J. N. Darby.
Food for the Flock 5 (1878), p. 218.
He looks what is the natural portion of sinful man in the face - death and judgment. As to death, it is all settled; for what is death to those who have life in Christ? It is only "absent from the body, and present with the Lord;" therefore we are always confident; we have done with mortality as to the body, done with sin, done with groaning to be with Christ; and therefore it is "far better." Death - the question of death - is all settled. And he says elsewhere it is gain: "all things are yours … life or death, or things present, or things to come, all are yours."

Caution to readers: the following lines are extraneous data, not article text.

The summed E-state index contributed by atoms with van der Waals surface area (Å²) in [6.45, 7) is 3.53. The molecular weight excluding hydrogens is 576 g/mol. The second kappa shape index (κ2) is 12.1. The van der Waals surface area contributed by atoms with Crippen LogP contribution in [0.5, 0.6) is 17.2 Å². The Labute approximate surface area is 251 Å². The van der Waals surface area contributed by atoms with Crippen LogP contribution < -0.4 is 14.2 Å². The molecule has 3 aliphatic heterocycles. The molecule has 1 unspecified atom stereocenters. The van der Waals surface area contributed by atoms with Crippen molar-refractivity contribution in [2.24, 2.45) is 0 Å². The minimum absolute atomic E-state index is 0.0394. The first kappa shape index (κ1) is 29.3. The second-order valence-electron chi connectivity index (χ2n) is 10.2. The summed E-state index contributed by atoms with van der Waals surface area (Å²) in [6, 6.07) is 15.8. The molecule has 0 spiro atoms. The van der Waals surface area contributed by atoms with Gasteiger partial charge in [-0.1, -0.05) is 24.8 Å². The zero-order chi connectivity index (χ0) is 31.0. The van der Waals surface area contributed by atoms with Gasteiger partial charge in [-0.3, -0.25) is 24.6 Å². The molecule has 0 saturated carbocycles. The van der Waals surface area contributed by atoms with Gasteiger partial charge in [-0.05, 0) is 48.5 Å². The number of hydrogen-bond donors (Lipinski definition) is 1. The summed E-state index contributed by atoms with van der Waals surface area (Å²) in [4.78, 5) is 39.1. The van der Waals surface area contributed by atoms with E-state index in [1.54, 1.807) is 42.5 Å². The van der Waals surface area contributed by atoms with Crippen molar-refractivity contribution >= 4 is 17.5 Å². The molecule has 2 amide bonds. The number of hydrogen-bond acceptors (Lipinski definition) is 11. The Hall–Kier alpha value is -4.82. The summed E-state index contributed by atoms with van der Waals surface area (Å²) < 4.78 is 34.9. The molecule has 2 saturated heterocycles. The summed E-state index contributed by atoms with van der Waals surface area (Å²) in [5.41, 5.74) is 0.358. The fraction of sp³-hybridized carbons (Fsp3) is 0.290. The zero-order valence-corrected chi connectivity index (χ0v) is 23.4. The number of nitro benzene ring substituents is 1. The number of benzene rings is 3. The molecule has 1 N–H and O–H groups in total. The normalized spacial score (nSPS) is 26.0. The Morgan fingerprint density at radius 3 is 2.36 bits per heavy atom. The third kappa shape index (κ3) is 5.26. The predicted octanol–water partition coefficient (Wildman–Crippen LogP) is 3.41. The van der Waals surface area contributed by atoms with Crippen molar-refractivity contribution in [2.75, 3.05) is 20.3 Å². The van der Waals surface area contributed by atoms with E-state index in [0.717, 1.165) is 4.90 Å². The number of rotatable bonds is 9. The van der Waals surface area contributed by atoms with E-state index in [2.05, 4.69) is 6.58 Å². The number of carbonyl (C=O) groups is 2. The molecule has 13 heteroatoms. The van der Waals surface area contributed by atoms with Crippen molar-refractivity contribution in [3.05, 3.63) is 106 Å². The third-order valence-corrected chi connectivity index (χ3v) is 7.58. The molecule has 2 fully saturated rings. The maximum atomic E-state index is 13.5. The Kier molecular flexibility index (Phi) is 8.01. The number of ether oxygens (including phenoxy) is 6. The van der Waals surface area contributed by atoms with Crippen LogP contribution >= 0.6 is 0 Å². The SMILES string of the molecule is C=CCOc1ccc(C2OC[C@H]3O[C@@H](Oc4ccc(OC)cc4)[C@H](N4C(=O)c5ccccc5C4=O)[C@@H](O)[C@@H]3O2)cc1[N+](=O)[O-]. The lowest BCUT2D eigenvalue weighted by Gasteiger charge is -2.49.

Then comes the second thing, what comes after death - "the judgment." Well, judgment he cannot talk of in that way; judgment cannot be gone, therefore he calls it "the terror of the Lord." And, let me tell you, that it is a very useful test to put the soul into the presence of the judgment. Here am I, a poor sinner, and I have nothing but the cross; the cross suits a sinner, surely, but you cannot say judgment suits a sinner. If he think of judgment he cannot be easy. But we read: "As he is, so are we in this world;" well, if I am as the Judge, of course I can be happy in view of the day of judgment. The righteousness of God puts me into the glory of heaven. If I talk of myself as the righteousness of God, of course the judgment day has no terror. If you still feel uneasy about the judgment day, I say you have to get clear about the righteousness of God. The apostle does not make light of it; it is the terror of the Lord. It is not gain. "When it was death it was gain, because it is to be present with the Lord; still when it is judgment he does not tremble as to himself; it urges him to go and preach to poor sinners, to persuade them. We shall all be manifested, saints and sinners; but it is no terror for me at all, because Christ is my righteousness, and as He is, so are we. But there was an effect on himself; he realized it as a present thing; we are manifested to God: so everything in his heart was judged continually as it will be in that day by Him. He says, as regards death, it is all gain to me, and as to the judgment, it has brought me into God's sight in such a way that I judge myself now as if it were already that day. If Paul got into a kind of ecstasy, it was not excitement; he was beside himself to God. If he comes down to sober reflection in himself it is to think of the saints for their good. A blessed way to spend his life between the two!